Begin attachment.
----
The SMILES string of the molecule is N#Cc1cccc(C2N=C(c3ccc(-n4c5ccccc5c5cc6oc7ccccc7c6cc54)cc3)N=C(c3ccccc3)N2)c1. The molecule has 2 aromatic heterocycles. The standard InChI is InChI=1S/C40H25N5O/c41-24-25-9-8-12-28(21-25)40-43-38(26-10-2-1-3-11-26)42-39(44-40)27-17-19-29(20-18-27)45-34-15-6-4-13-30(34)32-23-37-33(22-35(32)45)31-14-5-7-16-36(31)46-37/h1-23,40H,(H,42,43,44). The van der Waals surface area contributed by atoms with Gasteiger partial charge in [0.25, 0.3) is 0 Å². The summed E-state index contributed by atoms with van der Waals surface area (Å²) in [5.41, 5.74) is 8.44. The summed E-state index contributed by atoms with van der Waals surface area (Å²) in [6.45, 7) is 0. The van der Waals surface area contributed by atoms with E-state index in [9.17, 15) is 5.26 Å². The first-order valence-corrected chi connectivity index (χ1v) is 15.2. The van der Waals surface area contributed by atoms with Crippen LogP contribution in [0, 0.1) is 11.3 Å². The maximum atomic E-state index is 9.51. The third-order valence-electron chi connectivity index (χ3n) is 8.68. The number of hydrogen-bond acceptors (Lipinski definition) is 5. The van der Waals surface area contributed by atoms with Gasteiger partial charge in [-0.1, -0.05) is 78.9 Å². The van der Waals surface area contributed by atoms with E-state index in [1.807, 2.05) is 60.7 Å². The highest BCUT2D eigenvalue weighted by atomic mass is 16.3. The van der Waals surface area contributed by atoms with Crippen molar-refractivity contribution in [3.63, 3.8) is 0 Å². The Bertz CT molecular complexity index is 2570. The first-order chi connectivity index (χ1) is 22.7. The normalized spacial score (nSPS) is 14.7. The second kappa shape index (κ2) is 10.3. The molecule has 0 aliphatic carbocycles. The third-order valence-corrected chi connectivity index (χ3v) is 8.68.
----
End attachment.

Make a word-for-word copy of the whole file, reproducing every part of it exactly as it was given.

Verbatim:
The SMILES string of the molecule is N#Cc1cccc(C2N=C(c3ccc(-n4c5ccccc5c5cc6oc7ccccc7c6cc54)cc3)N=C(c3ccccc3)N2)c1. The molecule has 2 aromatic heterocycles. The standard InChI is InChI=1S/C40H25N5O/c41-24-25-9-8-12-28(21-25)40-43-38(26-10-2-1-3-11-26)42-39(44-40)27-17-19-29(20-18-27)45-34-15-6-4-13-30(34)32-23-37-33(22-35(32)45)31-14-5-7-16-36(31)46-37/h1-23,40H,(H,42,43,44). The van der Waals surface area contributed by atoms with Gasteiger partial charge in [0.25, 0.3) is 0 Å². The summed E-state index contributed by atoms with van der Waals surface area (Å²) in [5.41, 5.74) is 8.44. The summed E-state index contributed by atoms with van der Waals surface area (Å²) in [6.45, 7) is 0. The van der Waals surface area contributed by atoms with E-state index in [9.17, 15) is 5.26 Å². The first-order valence-corrected chi connectivity index (χ1v) is 15.2. The van der Waals surface area contributed by atoms with Crippen LogP contribution in [0, 0.1) is 11.3 Å². The maximum atomic E-state index is 9.51. The third-order valence-electron chi connectivity index (χ3n) is 8.68. The number of hydrogen-bond acceptors (Lipinski definition) is 5. The van der Waals surface area contributed by atoms with Gasteiger partial charge in [-0.1, -0.05) is 78.9 Å². The van der Waals surface area contributed by atoms with E-state index in [1.807, 2.05) is 60.7 Å². The highest BCUT2D eigenvalue weighted by atomic mass is 16.3. The van der Waals surface area contributed by atoms with Crippen molar-refractivity contribution in [3.63, 3.8) is 0 Å². The Bertz CT molecular complexity index is 2570. The first-order chi connectivity index (χ1) is 22.7. The normalized spacial score (nSPS) is 14.7. The second kappa shape index (κ2) is 10.3. The molecule has 0 aliphatic carbocycles. The third-order valence-corrected chi connectivity index (χ3v) is 8.68.